As I said last time, Halloween is coming up, and I’m celebrating by watching all the Halloween-ish movies I have (and some I don’t have). I thought maybe I’d write about my film binge for others as well in the hopes that maybe, just maybe, it might inspire someone to watch something they’ve never seen (or maybe even heard of) before.
So today I’m jumping back to write about a movie I actually acquired and watched last week: Something Wicked This Way Comes, a 1983 film based on the Ray Bradbury novel of the same name – which started out as a screenplay itself, funnily enough. To be honest I don’t think this movie gets a lot of attention, probably partly because Disney tried to sweep it under the rug for so long.
That’s right: much like TRON and Return to Oz, Something Wicked This Way Comes was one of the products of the so-called “dark age of Disney” and proved to be a bit of a disappointment at the box office besides. As a result, Disney spent a long time sort of pretending that it never happened – even to the point of keeping their name off of one of the film’s DVD releases. Thankfully that’s changed, at least for the DVD release I’ve got – perhaps another sign that Disney might finally come around and embrace more of its “dark age” properties?
I mean at least incorporate it into your Disneyland Halloween stuff, for crying out loud.
But anyway, a summary for those of you who haven’t already seen it or read the novel: Will Halloway (Vidal Peterson) and his best friend Jim Nightshade (Shawn Carson) are two boys on the brink of puberty living in an apparently-idyllic small town in the 1920s. But it soon becomes clear that almost everyone in the town has some deep desire or hidden regret lurking just under the surface of their quiet lives – including Will’s father, Charles (Jason Robards), who regrets that he fathered Will so late in life, believes his old age makes him less of a father, and is generally insecure about growing old in general.
Soon the mysterious Mr. Dark (Jonathan Pryce) and his strange carnival enter into the mix, luring in townsfolk by granting their secret wishes (and ruining their lives in the process, forcing them to join the carnival). Jim and Will soon discover the true, horrible nature of the carnival and Mr. Dark tries to capture them, forcing them into hiding. They enlist Charles to help them evade Mr. Dark and defeat the carnival.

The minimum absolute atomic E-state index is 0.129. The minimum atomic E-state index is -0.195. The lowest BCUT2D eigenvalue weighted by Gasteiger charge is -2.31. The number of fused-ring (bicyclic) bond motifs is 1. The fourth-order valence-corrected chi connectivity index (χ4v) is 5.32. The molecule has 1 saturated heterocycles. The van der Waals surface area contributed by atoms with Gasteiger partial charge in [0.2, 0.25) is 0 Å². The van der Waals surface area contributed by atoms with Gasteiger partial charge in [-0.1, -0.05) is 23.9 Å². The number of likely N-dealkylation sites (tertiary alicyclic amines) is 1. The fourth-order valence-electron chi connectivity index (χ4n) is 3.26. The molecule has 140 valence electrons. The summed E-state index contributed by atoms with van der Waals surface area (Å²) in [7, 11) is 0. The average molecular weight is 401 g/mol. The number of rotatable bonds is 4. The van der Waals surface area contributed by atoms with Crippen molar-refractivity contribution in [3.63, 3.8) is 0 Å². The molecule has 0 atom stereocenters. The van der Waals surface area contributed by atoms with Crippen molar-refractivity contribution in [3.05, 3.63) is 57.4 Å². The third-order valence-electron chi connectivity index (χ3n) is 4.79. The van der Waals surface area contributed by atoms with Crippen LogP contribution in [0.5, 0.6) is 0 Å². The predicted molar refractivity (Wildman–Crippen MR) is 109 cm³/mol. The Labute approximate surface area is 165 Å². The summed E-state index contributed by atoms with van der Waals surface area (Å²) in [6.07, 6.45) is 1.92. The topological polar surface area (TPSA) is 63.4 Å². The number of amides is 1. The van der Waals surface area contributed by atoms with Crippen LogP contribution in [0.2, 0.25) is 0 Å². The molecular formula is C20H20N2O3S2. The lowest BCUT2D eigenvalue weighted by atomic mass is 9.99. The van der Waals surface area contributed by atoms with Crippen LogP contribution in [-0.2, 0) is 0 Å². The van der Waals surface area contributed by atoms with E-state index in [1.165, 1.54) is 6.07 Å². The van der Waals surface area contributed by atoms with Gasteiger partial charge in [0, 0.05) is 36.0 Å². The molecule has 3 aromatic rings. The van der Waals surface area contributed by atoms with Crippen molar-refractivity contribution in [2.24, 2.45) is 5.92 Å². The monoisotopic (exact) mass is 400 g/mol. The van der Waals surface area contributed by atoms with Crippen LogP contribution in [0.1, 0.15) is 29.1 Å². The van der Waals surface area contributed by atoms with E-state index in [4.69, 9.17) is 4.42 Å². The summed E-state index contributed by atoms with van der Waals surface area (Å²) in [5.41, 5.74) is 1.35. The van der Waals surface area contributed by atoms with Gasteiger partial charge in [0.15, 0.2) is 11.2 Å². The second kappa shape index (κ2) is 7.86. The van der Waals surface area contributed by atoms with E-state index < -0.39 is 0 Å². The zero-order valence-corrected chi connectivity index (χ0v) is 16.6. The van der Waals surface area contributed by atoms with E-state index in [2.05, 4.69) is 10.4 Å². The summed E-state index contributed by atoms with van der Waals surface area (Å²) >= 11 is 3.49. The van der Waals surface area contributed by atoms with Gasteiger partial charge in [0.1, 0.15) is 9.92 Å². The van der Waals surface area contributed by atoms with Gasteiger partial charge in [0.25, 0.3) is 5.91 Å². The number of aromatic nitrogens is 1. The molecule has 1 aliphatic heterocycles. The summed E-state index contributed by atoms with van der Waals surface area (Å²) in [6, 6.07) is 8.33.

Then comes the most emotionally tense scene, which takes place in the town library where Charles works. Mr. Dark, knowing the boys are hiding somewhere inside, confronts Charles there. Charles reveals that he knows the nature of the carnival, and Mr. Dark confirms that the carnival thrives by feeding off the misery of others. Mr. Dark tries to tempt Charles into telling him where the boys are in exchange for making Charles a young man again, but when Charles refuses to yield, Mr. Dark instead gives him “a taste of death” and hunts down the boys himself.
After capturing Jim and Will, Mr. Dark returns to the carnival. Charles pursues him there and eventually saves both the boys, trapping Mr. Dark on the magical carousel (which can either age or de-age people depending on which direction it goes) which essentially ages him to death. The carnival is destroyed and the town is saved.
Overall the plot is pretty faithful to the original novel, which is unsurprising given that Bradbury wrote the screenplay as well. But while it’s pretty good in general, it still feels like the film is missing something. See, I first read the book back in high school and it quickly became one of my favorites, and when I first saw the film I was a little disappointed. I still can’t put my finger on why exactly, though there are a couple things I think could have been done better.
One would have been to cut back on the special effects, a lot of which were added after the fact and have very little to do with the heart of the story. Another, which I didn’t realize until I watched the film with other people for the first time and had to explain some things afterwards, would have been to make it a bit more clear that it takes place in the 1920s. World War One plays an unspoken role in the backstory of a lot of the characters, especially the amputee former football star and Jim’s mother; it’s implied that Jim’s father went missing during the war and even after all the years that have passed she still expects him to come back, which is how the carnival tries to lure her in towards the end.
That all said, the film is still definitely worth seeing, especially for Jonathan Pryce’s performance as Mr. Dark. Pryce just gives off this perfect mix of charm and menace that capture the character, who is at heart a master manipulator. Also worth noting is the Dust Witch from the carnival, played by the fabulous former blaxploitation star Pam Grier. While Pam Grier is not who I would have envisioned in the role while reading the book, she does an amazing job in the role and left me wishing that she’d appeared more often in the film.
Okay, enough rambling for now. Hopefully soon I’ll organize my thoughts about Return to Oz. Until next time, have a very merry Hallow and a happy new Ween!